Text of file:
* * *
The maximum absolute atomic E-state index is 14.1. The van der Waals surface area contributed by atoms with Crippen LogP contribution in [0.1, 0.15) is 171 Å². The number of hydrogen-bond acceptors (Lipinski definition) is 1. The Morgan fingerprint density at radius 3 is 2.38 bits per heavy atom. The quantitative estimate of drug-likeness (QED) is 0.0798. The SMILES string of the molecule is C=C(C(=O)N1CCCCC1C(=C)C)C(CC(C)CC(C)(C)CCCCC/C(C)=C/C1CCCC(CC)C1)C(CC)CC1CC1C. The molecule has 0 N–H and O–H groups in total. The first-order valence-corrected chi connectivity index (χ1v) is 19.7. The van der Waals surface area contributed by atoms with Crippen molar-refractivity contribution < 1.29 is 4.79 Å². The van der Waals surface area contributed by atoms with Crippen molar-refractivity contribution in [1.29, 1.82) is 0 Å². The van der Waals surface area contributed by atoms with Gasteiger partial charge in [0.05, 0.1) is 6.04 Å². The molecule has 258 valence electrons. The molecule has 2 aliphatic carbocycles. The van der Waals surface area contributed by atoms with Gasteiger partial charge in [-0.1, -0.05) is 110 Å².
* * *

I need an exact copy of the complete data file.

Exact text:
The maximum absolute atomic E-state index is 14.1. The van der Waals surface area contributed by atoms with Crippen LogP contribution in [0.1, 0.15) is 171 Å². The number of hydrogen-bond acceptors (Lipinski definition) is 1. The Morgan fingerprint density at radius 3 is 2.38 bits per heavy atom. The quantitative estimate of drug-likeness (QED) is 0.0798. The SMILES string of the molecule is C=C(C(=O)N1CCCCC1C(=C)C)C(CC(C)CC(C)(C)CCCCC/C(C)=C/C1CCCC(CC)C1)C(CC)CC1CC1C. The molecule has 0 N–H and O–H groups in total. The first-order valence-corrected chi connectivity index (χ1v) is 19.7. The van der Waals surface area contributed by atoms with Crippen molar-refractivity contribution < 1.29 is 4.79 Å². The van der Waals surface area contributed by atoms with Crippen molar-refractivity contribution in [1.29, 1.82) is 0 Å². The van der Waals surface area contributed by atoms with Gasteiger partial charge in [0.05, 0.1) is 6.04 Å². The molecule has 258 valence electrons. The molecule has 2 aliphatic carbocycles. The van der Waals surface area contributed by atoms with Gasteiger partial charge in [-0.1, -0.05) is 110 Å².